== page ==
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Public Health Resources for Black People

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Free Routine Vaccines in Nova Scotia

Make vaccination part of Black health and your family’s wellness.

Getting vaccinated is an easy and effective way to make your health a priority, and protect your loved ones. Black children should receive all infant and childhood vaccines, to protect their long-term health and wellness.

Although it is still possible to get sick even if you are vaccinated, vaccines reduce the risk of severe illness, while protecting loved ones and Black communities.

Black families are recommended to receive all routine vaccines, which are given for free in Nova Scotia. Routine vaccines begin at two months old and continue all our lives. The vaccine schedule for all ages can be found at this link. Other vaccines may be recommended for those who have certain risk factors, and you can talk to your health care provider or call your Public Health office for more information. Most routine vaccines are given by family doctors and nurse practitioners, and some are given by pharmacies or Public Health. If you have questions, contact your local Public Health office. More information about each of the vaccines can be found at

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Babies and Young Children

In the first few years of life, free vaccines are provided to protect Black children from over a dozen diseases:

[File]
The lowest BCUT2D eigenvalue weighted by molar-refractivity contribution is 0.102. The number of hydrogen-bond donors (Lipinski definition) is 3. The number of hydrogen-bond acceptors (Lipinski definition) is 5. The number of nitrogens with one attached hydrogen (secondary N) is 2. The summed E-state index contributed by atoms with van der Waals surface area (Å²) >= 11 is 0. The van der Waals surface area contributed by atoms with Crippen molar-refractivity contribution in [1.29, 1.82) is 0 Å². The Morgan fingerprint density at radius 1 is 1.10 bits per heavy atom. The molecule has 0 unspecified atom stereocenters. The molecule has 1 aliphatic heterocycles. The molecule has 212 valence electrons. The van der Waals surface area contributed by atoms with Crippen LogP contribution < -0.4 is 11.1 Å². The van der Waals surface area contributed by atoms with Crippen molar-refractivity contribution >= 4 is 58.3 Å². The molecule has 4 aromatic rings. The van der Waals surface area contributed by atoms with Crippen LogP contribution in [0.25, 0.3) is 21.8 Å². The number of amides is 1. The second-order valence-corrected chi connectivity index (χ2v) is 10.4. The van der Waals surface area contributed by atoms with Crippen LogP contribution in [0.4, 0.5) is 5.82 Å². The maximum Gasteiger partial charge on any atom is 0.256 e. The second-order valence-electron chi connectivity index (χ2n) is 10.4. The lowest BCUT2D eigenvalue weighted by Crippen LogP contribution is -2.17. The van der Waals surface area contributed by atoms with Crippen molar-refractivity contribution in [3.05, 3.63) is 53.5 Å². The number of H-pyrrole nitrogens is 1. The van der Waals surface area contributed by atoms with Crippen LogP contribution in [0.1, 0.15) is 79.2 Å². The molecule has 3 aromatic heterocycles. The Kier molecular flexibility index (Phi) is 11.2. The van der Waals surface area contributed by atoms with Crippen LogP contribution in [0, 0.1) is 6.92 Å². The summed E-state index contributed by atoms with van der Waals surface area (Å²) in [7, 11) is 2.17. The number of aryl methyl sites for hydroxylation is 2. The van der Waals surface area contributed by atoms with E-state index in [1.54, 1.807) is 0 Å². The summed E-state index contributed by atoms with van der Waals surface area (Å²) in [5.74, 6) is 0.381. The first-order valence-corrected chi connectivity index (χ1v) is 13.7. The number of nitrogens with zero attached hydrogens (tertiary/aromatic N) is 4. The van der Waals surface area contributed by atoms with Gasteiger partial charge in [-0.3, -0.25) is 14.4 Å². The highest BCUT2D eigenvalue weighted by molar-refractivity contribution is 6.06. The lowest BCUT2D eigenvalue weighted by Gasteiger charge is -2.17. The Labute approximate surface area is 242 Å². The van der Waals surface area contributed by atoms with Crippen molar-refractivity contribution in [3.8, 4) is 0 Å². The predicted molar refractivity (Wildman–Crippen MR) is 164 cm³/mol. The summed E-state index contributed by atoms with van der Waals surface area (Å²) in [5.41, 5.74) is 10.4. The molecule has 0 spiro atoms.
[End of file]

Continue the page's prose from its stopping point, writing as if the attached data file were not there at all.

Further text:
• Diphtheria, Tetanus, Whooping cough (pertussis), Polio, and Haemophilus influenzae type B
  • Rotavirus
  • Pneumonia
  • Influenza
  • COVID-19 
  • Meningococcal disease type C
  • Measles, Mumps, Rubella, and Chickenpox (varicella)

Some of these, like diphtheria, polio, or tetanus, can be serious but are rare because vaccines have been very successful in preventing these diseases from spreading. Other diseases, like pneumonia or whooping cough are more common but can be equally as serious. Vaccines help keep Black children healthy by preventing these diseases or making the infection milder. 

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Because of their age and activities, youth have different risk factors compared to children, so additional vaccines are offered for free in grade 7 to protect Black youth against:

  • HPV (human papilloma virus)
  • Hepatitis B
  • Meningococcal disease types A, C, W, and Y
  • Tetanus, diphtheria, and whooping cough (pertussis) (the “Tdap” vaccine)

These vaccines are given as part of Public Health's School Immunization Program. If they are missed, they can be received up to and including 18 years of age. Black youth should also receive COVID-19 and influenza vaccines as recommended.

The Meningococcal B vaccine is offered for free to certain youth aged 25 years and under who are moving into a large group living setting with other young adults for the first time. More information is available here